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Owner Review of Eureka Gossamer solo tent

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  • Sandra Greive
    Hi, This is my second owner review and I ve chosen to review my trusty Eureka Gossamer backpaking tent. Owner Review: Eureka Gossamer Solo Tent. Personal
    Message 1 of 3 , Jul 12, 2005
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      This is my second owner review and I've chosen to
      review my trusty Eureka Gossamer backpaking tent.

      Owner Review: Eureka Gossamer Solo Tent.

      Personal biographical information

      Name: Sandra Greive
      Age: 33
      Gender: Female
      Height: 160 cm (5 feet 3
      Weight : 66 kg (145 lb)
      Email address: srna89@...
      City: Eugene, Oregon, USA.
      Date: 7 July, 2005

      Backpacking background:
      I discovered backpacking (around Sydney and Newcastle,
      Australia) when I was 14 and went regularly until I
      was 21 when I developed arthritis. Since arriving in
      Oregon 4 years ago, I have started backpacking again
      with my usual trip length being 2-4 days (8-16 km or
      5-10 miles /day), once or twice a month between May
      and October (late spring-early fall here in the US).
      To reduce the stress on my creaky joints, I am trying
      to find a balance between carrying lightweight gear
      while maintaining comfort. I am in the process of
      replacing my heavy or old gear with lighter equipment,
      where possible, given my requirement that comfort be
      maintained. So far my pack weight is down to ~9 kg (20
      lb) or so, including water.

      Product Information

      Manufacturer: Eureka
      Year of manufacture: 2003
      URL: http://www.eurekacamping.com/
      Listed weight: 2 lb 14 oz
      Weight as delivered: Unknown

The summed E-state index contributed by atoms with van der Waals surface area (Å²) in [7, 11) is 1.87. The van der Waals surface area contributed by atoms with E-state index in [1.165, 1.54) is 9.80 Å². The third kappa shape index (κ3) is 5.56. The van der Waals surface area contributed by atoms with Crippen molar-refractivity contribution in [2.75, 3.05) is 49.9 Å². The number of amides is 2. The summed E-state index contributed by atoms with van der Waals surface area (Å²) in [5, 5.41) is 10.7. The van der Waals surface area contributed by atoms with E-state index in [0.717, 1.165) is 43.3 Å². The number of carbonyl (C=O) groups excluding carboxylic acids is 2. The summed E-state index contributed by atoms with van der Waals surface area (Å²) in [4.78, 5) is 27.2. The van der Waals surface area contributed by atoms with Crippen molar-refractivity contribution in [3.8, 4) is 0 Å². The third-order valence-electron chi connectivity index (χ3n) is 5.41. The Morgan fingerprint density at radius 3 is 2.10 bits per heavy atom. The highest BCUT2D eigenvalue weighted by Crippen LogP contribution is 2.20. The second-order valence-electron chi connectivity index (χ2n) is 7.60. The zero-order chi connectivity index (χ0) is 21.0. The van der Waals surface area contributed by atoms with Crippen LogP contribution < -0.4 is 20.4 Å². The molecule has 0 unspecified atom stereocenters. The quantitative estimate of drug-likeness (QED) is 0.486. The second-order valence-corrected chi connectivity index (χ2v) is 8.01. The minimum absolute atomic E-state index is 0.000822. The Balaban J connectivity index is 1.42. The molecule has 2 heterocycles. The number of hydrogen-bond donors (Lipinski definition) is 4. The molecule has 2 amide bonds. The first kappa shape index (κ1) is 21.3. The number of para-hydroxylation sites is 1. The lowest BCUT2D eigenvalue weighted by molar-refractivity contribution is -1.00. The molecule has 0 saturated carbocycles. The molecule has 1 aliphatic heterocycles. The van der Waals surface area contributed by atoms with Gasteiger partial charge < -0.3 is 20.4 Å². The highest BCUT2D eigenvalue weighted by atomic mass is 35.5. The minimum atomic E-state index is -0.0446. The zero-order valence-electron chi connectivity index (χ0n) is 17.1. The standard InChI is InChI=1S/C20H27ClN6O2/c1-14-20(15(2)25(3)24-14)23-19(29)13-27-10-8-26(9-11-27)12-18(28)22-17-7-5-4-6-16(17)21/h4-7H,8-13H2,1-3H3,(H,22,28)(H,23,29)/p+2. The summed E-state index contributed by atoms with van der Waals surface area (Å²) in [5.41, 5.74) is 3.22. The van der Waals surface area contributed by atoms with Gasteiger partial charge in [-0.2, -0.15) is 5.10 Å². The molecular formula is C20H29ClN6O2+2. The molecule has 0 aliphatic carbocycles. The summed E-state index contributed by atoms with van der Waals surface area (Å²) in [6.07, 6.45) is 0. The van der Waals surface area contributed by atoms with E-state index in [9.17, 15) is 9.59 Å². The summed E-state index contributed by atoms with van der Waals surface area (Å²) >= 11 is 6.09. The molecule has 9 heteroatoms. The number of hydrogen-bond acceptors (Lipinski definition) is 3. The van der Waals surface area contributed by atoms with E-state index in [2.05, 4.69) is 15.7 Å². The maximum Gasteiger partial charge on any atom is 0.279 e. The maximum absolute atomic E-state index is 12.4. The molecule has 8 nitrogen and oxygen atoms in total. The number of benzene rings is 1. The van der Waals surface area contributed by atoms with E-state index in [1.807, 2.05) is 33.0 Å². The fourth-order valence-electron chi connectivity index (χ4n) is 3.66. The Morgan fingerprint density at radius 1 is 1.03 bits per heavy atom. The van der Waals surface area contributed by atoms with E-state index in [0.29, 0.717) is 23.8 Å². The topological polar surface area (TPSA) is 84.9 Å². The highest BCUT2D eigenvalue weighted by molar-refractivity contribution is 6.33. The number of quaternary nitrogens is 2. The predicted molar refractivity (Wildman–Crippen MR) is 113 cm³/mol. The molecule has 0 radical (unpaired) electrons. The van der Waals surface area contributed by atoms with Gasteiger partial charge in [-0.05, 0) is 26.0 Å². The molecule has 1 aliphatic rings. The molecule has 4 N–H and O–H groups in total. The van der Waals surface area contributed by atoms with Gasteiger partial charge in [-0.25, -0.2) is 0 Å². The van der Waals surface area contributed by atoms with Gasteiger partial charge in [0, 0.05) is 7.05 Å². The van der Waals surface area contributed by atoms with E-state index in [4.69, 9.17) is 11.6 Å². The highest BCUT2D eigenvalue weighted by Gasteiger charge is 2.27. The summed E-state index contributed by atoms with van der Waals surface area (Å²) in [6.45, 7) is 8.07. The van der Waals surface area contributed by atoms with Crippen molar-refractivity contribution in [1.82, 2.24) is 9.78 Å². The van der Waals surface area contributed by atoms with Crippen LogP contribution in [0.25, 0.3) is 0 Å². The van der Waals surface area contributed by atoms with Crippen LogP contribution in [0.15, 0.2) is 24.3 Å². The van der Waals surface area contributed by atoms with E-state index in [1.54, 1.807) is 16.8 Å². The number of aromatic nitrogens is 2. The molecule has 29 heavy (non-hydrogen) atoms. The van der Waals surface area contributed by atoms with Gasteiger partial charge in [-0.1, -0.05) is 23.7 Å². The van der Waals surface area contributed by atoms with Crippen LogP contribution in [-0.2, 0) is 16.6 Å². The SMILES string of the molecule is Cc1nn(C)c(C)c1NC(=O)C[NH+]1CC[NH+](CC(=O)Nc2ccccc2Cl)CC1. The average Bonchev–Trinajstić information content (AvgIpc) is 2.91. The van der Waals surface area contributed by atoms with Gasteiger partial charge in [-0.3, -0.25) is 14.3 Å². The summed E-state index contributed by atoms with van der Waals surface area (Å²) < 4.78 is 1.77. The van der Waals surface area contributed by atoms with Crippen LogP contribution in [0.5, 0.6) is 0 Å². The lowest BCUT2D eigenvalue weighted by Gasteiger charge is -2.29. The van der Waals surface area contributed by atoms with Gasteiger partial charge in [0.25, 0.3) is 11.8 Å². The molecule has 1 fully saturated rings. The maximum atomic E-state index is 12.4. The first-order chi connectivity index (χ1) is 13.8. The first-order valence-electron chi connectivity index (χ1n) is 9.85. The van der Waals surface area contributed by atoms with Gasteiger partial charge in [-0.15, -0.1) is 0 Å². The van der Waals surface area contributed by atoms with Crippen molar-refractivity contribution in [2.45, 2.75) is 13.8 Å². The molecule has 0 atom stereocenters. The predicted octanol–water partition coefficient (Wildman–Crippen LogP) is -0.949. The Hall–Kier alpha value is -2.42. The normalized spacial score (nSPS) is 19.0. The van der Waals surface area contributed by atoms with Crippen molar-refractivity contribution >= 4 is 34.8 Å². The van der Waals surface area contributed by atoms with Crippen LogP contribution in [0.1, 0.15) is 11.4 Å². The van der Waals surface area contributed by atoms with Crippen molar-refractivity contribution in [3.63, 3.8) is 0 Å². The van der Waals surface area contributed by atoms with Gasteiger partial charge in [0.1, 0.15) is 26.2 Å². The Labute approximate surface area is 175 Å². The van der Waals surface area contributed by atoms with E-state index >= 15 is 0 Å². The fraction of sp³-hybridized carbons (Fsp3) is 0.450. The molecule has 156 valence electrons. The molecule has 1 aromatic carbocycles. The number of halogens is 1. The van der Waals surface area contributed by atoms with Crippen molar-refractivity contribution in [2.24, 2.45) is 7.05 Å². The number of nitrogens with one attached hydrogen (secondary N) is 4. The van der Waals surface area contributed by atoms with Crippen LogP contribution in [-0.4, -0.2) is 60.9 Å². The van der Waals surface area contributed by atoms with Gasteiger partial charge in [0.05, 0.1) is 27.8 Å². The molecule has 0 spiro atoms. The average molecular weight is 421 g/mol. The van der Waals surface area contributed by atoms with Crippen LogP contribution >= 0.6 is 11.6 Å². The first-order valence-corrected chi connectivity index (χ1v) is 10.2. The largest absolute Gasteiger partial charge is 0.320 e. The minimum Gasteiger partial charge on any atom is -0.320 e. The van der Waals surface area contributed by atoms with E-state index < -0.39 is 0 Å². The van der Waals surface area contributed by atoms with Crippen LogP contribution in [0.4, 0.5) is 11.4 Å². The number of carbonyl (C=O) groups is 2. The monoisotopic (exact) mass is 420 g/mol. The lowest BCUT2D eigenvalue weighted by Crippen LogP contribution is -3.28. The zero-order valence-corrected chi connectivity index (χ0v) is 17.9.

Weight as used: 2 lb 2 oz
      Dimensions: 2 ft 8 in wide, 8 ft long, 2
      ft 5 in
      MSRP: unknown
      Cost: $89.95 USD

      Modifications: sealed the seam over the main pole and
      zipper in the fly.
      replaced the steel stakes with
      aluminum ones
      replaced guy lines with Kelty Triptease cord.

      Product Description

      This is a two-hoop (aluminum), non-free standing bivy
      tent, with the main pole at the entrance or head end
      of the tent and smaller pole over the foot. The tent
      body is no-see-um mesh while the fly and floor of the
      tent are constructed of coated nylon. The fly can be
      arranged in a number of configurations: staked out at
      both ends with the door open or closed; or rolled back
      and secured to the main pole from each end of the

      Field Information

      This tent can be a little fiddly to pitch, but goes up
      easily with practice. The body sometimes sags and it
      is difficult to get the mesh to stay taut, as it
      stretches during the time it is pitched. I overcame
      this problem by guying out the main pole from the
      webbing loop provided by the manufacturer, and the
      foot pole by running some Kelty Triptease cord from
      the webbing loop at the foot end of the fly out to a
      stake, back up underneath the fly around the highest
      point of the foot pole and then back out to the stake.
      This seemed to keep the whole tent and fly, taut and
      stable, even in high wind. The tent is quite small,
      as I am short and can barely sit up (hunched over) in
      it. When I lie down in my bag, there is only a little
      room to move between the walls of the tent. I don’t
      use the entire length of the tent, and can store my
      pack and some gear at the bottom if I need to.

      I used this tent during the spring and summer of 2004
      and 2005 on numerous trips along alpine (Timberline
      trail, Mt Hood; Three Sisters wilderness) and river
      trails (Rogue River and Bull of the Woods wilderness).
      The weather was generally mild during the day, but was
      sometimes very cold and windy at night. I’m not sure
      what the temperature was, but one night all the snow
      banks and little creeks froze and a heavy frost was